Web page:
4. The moral effect of Christianity upon the heart and life of its professors. The Christian religion has not only taught the purest and sublimest code of morals ever known among men, but actually exhibited it in the life sufferings, and death of its founder and true followers. All the apologists, from the author of the Epistle to Diognetus down to Origen, Cyprian, and Augustin, bring out in strong colors the infinite superiority of Christian ethics over the heathen, and their testimony is fully corroborated by the practical fruits of the church, as we shall have occasion more fully to show in another chapter. “They think us senseless,” says Justin, “because we worship this Christ, who was crucified under Pontius Pilate, as God next to the Father. But they would not say so, if they knew the mystery of the cross. By its fruits they may know it. We, who once lived in debauchery, now study chastity; we, who dealt in sorceries, have consecrated ourselves to the good, the increate God; we, who loved money and possessions above all things else, now devote our property freely to the general good, and give to every needy one; we, who fought and killed each other, now pray for our enemies; those who persecute us in hatred, we kindly try to appease, in the hope that they may share the same blessings which we enjoy.”

5. The rapid spread of Christianity by purely moral means, and in spite of the greatest external obstacles, yea, the bitter persecution of Jews and Gentiles. The anonymous apologetic Epistle to Diognetus which belongs to the literature of the Apostolic Fathers, already thus urges this point: “Do you not see the Christians exposed to wild beasts, that they may be persuaded to deny the Lord, and yet not overcome? Do you not see that the more of them are punished, the greater becomes the number of the rest? This does not seem to be the work of man: this is the power of God; these are the evidences of his manifestation.” Justin Martyr and Tertullian frequently go on in a similar strain. Origen makes good use of this argument against Celsus, and thinks that so great a success as Christianity met among Greeks and barbarians, learned and unlearned persons in so short a time, without any force or other worldly means, and in view of the united opposition of emperors, senate, governors, generals, priests, and people, can only be rationally accounted for on the ground of an extraordinary providence of God and the divine nature of Christ.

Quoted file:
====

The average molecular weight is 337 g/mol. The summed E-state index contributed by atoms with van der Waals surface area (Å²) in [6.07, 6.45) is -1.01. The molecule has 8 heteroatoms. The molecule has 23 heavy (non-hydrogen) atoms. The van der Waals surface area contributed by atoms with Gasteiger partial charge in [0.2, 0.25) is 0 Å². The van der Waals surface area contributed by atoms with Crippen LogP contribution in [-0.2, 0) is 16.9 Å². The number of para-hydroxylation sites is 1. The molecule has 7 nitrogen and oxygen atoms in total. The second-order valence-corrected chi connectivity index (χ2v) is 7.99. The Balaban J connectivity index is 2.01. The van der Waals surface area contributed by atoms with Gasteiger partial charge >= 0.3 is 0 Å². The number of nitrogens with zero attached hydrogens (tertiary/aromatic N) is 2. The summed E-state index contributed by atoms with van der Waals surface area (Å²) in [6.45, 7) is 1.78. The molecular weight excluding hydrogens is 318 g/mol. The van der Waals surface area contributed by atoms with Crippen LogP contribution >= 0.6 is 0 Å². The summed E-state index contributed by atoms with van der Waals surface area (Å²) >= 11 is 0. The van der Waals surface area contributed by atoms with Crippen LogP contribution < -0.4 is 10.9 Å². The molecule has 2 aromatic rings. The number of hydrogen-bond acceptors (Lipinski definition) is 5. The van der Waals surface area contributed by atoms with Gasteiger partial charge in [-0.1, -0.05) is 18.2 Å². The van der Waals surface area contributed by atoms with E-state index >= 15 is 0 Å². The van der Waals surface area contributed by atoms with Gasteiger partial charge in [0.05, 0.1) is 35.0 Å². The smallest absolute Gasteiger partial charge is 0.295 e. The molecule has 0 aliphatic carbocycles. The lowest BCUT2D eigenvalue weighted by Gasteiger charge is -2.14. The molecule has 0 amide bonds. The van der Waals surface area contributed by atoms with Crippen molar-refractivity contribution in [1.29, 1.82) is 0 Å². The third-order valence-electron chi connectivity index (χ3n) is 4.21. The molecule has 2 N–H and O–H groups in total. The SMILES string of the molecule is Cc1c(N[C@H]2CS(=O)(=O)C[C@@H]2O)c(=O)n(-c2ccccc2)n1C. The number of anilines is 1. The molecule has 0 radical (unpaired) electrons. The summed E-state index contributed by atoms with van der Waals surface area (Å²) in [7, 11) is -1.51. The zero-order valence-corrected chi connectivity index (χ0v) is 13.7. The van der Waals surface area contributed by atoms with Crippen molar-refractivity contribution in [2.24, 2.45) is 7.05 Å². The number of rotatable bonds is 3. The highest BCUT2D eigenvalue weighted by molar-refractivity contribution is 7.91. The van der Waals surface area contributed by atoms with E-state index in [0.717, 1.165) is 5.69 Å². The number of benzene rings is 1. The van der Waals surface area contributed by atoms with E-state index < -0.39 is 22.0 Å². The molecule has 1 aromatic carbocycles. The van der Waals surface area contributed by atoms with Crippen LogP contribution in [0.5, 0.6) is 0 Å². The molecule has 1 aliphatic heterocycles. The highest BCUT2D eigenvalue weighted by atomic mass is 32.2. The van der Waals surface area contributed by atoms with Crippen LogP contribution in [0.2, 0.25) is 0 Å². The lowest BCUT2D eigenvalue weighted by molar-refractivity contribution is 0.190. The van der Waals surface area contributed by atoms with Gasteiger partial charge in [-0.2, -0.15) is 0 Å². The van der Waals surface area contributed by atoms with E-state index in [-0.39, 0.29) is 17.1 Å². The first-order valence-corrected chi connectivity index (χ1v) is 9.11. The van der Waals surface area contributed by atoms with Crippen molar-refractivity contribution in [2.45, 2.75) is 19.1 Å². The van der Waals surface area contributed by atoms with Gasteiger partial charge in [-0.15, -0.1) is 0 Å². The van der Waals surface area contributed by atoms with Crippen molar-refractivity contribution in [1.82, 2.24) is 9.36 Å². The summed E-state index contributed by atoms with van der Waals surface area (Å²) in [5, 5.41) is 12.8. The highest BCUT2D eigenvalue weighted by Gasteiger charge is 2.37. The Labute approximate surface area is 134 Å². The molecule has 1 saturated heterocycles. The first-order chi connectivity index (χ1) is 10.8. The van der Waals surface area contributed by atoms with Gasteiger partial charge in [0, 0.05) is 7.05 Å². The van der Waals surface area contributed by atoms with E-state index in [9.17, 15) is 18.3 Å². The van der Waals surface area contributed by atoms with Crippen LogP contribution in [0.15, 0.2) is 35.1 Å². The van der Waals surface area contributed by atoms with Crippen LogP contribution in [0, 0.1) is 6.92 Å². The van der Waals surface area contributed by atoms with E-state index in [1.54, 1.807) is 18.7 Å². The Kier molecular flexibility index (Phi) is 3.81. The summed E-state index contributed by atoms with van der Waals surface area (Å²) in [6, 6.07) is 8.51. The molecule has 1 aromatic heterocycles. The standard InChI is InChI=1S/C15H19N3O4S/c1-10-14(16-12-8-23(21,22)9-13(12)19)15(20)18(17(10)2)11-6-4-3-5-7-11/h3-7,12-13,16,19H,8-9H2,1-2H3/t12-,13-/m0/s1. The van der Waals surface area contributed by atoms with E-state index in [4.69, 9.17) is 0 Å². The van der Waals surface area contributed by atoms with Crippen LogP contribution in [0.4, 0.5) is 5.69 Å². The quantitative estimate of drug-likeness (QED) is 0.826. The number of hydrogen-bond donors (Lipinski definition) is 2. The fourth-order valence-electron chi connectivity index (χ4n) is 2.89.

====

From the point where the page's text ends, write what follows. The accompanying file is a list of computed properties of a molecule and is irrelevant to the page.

6. The reasonableness of Christianity, and its agreement with all the true and the beautiful in the Greek philosophy and poesy. All who had lived rationally before Christ were really, though unconsciously, already Christians. Thus all that is Christian is rational, and all that is truly rational is Christian. Yet, on the other hand, of course, Christianity is supra-rational (not irrational).

7. The adaptation of Christianity to the deepest needs of human nature, which it alone can meet. Here belongs Tertullian’s appeal to the “testimonia animae naturaliter Christianae;” his profound thought, that the human soul is, in its inmost essence and instinct, predestined for Christianity, and can find rest and peace in that alone. “The soul,” says he, “though confined in the prison of the body, though perverted by bad training, though weakened by lusts and passions, though given to the service of false gods, still no sooner awakes from its intoxication and its dreams, and recovers its health, than it calls upon God by the one name due to him: ‘Great God! good God!’ — and then looks, not to the capitol, but to heaven; for it knows the abode of the living God, from whom it proceeds.”

This deep longing of the human soul for the living God in Christ, Augustin, in whom Tertullian’s spirit returned purified and enriched, afterwards expressed in the grand sentence: “Thou, O God, hast made us for thee, and our heart is restless, till it rests in thee.”